According to ZDNet, the reason why Android phone and tablet owners never know if or when their device will get the shiny new version of Android from Google is because the whole process is controlled by the carriers and the OEMs.
For a while now, Google has explained that this is why the system is breaking, but it has not offered any answers to the problem.
Google's Sundar Pichai recently made a statement that the company is still trying to figure out how to make it better. He has taken the poisoned chalice of trying to fix the problem in both Chrome and Android.
We have heard statements like this from Google before, and this one is just as vague. So far, Pichai does not seem to have a cunning plan, although he does have an idea. ZDNet reports that he thinks there are ways Google can accomplish this, but it is early days.
At the moment Google is "talking with our partners and working our way through it". He said that Google needed time to figure out the mechanics, but it's definitely an area of focus for him and for the team.
Android users might think that sort of statement is not good enough, given the mess that the system is collapsing into. Android has been out for ages and there is a huge global market. But the whole lot could collapse if users collectively decide they are hacked off about the lack of upgrades on their model.
It could also go pear-shaped if, for example, the EU decides that buyers of Android phones and tablets have the right to expect regular updates for the reasonable life of those products.
Where consumer watchdogs could give Google a good kicking is that updates are not just about new features, but more importantly, security updates and bug fixes. But Google's problem is that the carriers and OEMs do not really want to update phones. The sale has been made, the contract has been signed, why they should give a monkey's?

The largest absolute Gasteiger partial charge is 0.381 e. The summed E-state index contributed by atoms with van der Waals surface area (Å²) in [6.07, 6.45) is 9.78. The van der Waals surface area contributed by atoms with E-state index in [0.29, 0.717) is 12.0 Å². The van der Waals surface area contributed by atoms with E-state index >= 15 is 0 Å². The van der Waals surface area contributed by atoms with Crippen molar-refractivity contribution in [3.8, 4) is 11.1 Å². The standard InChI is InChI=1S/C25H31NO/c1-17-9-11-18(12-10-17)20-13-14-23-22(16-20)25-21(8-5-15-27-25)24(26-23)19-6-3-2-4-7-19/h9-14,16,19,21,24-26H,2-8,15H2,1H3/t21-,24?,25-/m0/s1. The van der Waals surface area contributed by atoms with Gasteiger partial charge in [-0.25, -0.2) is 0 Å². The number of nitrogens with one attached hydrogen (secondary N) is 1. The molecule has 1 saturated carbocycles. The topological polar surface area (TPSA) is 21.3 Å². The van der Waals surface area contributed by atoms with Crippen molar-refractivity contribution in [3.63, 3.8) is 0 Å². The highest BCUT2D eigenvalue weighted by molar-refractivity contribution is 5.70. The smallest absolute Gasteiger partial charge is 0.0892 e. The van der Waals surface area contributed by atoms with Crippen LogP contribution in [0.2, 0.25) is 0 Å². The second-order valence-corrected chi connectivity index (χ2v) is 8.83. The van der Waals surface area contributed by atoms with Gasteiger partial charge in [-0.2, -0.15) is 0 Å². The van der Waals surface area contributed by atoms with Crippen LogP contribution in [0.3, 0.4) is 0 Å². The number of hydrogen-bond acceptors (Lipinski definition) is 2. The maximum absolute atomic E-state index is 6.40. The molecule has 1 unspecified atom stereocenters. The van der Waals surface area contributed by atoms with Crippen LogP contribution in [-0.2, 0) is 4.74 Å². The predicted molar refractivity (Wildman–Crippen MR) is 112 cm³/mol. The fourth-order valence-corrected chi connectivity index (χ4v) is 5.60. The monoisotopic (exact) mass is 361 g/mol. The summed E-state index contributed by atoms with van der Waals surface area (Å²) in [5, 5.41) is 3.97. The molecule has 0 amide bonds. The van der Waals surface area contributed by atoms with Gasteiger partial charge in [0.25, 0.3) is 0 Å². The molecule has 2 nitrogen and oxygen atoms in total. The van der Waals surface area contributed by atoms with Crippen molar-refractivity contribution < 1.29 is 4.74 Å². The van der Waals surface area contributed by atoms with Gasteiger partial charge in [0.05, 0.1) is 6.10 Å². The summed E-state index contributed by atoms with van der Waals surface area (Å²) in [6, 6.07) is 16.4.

This is the reason that in 2011 Google formed its Update Alliance which was supposed to get carriers and OEMs in line to give proper updates to their customers. Needless to say it didn't.
Pichai saying that it is "talking with our partners and working our way through it" clearly is not going to happen. If it had, then the alliance would have worked.
One idea is for Google to adopt some form of subscription service at the hardware level which phones home to the company to pick up regular updates. Apparently the phone companies and OEMs do not want this because it would have to include all the driver updates for each product. Since this would mean them having to supply drivers to Google, they are not that keen. That would be helpful and efficient and they are neither.
If Google had the will it could easily push the OEMs and phone companies into line, a straight contract pledging to update every phone within hours of an upgrade could do it. But for some reason Google does not have the will to take on the phone companies. That could change as Android becomes more ubiquitous. In the days where Apple ruled the roost, the phone companies could say "we will just work with Apple" - but either way Google will have to do something fast, or lose ground unnecessarily.